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Editorial: City forced to make difficult choices

Worthington City Hall (Brian Korthals/Daily Globe)

We knew that cleaning up after last month's nasty weather was going to be a difficult process, notwithstanding any May 1 snowfall. Still, Worthington officials have every right to be concerned about the big sums of dollars leaving the city's coffers over the last several days.

Wednesday's Daily Globe noted that should necessary work be completed within four weeks after its anticipated Friday restart -- and if estimates given to the clean-up and site management contractors are correct -- the three bids to Ceres Environmental Inc. of Brooklyn Park, True North of Dallas/Fort Worth, Texas, and the Nobles County Landfill total $1,120,375. Those are some mighty big expenditures for a municipality of Worthington's size, but what's a community to do?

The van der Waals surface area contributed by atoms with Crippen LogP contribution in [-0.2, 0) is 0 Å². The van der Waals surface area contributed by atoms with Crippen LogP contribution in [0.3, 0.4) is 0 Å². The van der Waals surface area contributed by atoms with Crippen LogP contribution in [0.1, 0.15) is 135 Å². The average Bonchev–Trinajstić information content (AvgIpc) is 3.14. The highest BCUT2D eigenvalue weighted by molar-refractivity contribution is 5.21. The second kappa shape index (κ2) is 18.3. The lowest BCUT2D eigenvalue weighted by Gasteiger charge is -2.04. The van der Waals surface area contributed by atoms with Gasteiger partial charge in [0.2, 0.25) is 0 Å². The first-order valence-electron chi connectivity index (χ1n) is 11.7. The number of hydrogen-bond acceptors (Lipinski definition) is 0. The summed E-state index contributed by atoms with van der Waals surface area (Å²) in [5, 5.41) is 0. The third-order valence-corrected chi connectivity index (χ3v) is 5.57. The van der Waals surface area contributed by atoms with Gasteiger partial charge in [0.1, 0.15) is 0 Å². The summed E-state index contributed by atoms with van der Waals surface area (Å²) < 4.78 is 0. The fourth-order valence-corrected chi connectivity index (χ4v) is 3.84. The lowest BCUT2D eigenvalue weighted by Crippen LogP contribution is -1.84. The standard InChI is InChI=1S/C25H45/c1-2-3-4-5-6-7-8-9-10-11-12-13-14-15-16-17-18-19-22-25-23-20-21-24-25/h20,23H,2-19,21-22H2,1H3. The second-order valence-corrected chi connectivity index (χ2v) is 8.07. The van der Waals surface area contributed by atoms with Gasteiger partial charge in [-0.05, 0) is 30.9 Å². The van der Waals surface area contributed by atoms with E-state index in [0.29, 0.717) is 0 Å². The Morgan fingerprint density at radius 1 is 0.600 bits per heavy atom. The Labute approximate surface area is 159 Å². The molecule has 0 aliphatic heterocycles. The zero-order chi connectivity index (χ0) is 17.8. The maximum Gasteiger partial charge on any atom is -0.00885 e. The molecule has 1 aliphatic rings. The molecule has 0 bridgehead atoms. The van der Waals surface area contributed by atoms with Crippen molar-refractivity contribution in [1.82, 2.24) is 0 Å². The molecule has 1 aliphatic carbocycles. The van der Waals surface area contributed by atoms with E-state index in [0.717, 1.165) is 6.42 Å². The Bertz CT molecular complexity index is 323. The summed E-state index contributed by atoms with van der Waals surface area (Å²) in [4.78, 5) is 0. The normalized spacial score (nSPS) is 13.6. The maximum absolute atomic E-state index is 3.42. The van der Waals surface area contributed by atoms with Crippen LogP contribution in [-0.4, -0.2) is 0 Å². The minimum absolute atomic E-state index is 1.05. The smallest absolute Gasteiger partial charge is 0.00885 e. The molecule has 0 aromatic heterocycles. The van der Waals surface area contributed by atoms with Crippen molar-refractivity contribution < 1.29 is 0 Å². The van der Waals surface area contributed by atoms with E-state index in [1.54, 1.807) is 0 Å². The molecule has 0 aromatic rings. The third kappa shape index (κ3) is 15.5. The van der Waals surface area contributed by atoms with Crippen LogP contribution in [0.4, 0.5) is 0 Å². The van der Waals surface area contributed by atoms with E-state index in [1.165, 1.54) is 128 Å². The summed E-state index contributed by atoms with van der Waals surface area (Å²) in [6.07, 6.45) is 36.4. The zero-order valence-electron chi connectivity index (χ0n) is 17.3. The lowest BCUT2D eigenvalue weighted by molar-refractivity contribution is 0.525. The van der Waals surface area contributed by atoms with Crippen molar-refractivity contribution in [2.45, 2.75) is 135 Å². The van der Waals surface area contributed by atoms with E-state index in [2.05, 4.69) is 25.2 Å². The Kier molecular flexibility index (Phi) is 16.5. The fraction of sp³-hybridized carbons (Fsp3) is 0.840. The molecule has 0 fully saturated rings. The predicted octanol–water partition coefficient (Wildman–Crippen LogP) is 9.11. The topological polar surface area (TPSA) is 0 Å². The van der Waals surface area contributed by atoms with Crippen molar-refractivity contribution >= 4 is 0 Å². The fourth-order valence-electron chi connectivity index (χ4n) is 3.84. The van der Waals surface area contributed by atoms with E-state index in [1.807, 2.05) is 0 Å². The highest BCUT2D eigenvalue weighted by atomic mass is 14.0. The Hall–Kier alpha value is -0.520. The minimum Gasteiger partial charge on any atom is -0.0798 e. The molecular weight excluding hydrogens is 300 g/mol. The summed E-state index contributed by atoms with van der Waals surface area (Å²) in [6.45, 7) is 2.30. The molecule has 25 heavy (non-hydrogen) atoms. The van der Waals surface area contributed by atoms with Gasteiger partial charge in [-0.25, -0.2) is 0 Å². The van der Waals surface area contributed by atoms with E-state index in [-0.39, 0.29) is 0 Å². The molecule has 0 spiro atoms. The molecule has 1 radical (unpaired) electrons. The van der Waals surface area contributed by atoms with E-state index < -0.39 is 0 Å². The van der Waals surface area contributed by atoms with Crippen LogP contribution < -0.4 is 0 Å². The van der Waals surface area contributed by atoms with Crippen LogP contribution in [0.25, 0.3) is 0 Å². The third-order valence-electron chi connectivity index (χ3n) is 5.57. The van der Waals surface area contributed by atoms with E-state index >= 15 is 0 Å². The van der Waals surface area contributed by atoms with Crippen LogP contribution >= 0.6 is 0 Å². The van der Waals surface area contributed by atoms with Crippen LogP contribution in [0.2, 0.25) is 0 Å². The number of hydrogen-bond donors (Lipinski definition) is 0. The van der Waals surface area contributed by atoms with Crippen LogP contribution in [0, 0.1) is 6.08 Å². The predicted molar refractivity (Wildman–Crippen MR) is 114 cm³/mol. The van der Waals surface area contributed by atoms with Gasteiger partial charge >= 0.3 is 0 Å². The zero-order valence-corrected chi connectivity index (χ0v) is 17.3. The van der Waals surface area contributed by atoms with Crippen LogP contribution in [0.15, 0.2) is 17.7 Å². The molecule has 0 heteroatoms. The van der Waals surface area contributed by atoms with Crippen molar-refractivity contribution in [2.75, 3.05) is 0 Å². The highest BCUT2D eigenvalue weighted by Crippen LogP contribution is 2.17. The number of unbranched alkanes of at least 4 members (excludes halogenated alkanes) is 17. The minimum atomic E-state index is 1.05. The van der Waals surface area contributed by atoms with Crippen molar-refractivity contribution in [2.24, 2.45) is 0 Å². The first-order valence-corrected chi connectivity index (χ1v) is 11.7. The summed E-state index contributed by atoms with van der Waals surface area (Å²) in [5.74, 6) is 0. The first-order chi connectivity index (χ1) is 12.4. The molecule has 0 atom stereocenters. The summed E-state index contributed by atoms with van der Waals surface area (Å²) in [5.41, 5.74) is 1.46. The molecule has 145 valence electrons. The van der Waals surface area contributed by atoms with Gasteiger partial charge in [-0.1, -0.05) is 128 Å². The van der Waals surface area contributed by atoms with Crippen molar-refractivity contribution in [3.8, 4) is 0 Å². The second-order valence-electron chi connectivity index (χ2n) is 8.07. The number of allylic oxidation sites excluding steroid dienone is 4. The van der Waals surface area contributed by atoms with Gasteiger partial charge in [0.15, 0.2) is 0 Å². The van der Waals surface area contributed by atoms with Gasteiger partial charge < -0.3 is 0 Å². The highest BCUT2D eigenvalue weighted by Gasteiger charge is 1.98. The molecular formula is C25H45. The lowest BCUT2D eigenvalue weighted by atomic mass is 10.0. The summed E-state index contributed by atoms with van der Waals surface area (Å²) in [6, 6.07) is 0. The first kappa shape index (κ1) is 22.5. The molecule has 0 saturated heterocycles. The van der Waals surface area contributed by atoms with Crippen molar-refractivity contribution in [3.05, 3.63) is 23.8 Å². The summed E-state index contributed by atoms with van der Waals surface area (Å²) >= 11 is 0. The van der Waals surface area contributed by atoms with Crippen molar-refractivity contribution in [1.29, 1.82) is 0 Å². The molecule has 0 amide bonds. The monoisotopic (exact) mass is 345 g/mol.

As Worthington City Council man Mike Kuhle said during a Tuesday night meeting, "We really don't have any options, do we?" After all, the cleanup work must be done, regardless of when and/or if a Federal Emergency Management Agency disaster declaration is made. And, even if that declaration comes within the next few days, Mayor Alan Oberloh is already offering warnings that the money probably won't come exactly overnight ("There are towns that had disasters in Minnesota in 2004 that are still yet to be paid," Oberloh said Tuesday).

So, while spending significant money is difficult, it simply has to be done -- like it or not. We just hope our city's investment is ultimately rewarded by FEMA, and in a timely fashion.